How The EU AI Act Will Impact US Companies

I am excited for 2024 and the changes it will bring for U.S. Companies!  The EU AI Act, litigation trends and mitigation discussed below will make a difference for U.S. companies.

1. The EU AI Act is a Significant Development Worthy of Our Attention in the U.S. ASAP.

Every U.S. company needs to pay attention. The EU AI act will necessarily transform AI governance for U.S. companies using AI in products and/or services directed to EU residents when those companies become subject to a sweeping set of new governance obligations. Though the Act will not go into effect until two years after the final text of the law is published, most likely in 2026, U.S. companies need to work proactively now to build AI tools and governance programs in accordance with the forthcoming expectations.

The Act will apply to both providers (e.g., tech companies licensing AI models or companies creating their own AI models) and deployers (companies that use or license) AI models. 

The Act also prescribes a number of governance steps:

●  ​Step one: Risk rank AI – The EU AI Act divides AI into different categories:  prohibited uses (e.g., continuous remote biometric monitoring in public places or social scoring, along with another 13 specific examples), high risk (e.g., financial, health, children, sensitive, critical infrastructure and about 100-plus other use cases), low/limited risk AI (e.g., chatbots on retailer websites), and minimal or no risk  (AI-enabled video games or spam filters). To risk rank effectively, companies will need to know the specific examples implicated by the Act, and review the laws that are referenced in the EU AI Act to come up with a complete list of high-risk AI. The bulk of the governance obligations are reserved for high-risk AI.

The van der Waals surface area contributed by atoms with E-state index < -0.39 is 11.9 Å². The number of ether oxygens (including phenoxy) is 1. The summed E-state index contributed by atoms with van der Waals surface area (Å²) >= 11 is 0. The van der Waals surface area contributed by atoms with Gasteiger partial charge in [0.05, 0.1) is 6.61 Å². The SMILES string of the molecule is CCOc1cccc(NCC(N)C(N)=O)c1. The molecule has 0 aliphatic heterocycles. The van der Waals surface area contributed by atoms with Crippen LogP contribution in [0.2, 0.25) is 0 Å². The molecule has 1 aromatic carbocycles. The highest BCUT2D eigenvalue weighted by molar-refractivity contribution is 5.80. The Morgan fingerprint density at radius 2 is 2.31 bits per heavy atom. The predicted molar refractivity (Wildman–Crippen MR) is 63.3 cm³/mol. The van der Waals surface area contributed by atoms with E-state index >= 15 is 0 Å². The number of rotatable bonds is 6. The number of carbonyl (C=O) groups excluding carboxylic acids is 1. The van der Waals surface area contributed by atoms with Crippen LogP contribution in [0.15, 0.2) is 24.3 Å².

●  ​Step two: Confirm high-quality data use – Next, U.S. companies will need to confirm that their high-risk AI use cases are trained with “high-quality” data. This means that accurate and relevant data is fed into the company’s high-risk model. If a company is licensing a commercial large language model and then building its own application on top for a specific high-risk use case, the licensee company will need to understand whether it has rights (e.g., IP and privacy) to use the data.

●  ​Step three: Continuous testing, monitoring, mitigation and auditing – The EU Act calls for testing, monitoring, and auditing – pre- and post-deployment – of high-risk AI, in the following areas: (1) algorithmic impact; or fairness/bias avoidance; (2) IP; (3) accuracy; (4) product safety; (5) privacy; (6) separate from privacy, a separate testing on cyber; and (7) antitrust. Because the capacity to test involves adding code to the application, this is an area where U.S. companies would do well to adopt protective parameters now, rather than build models without the capacity to test.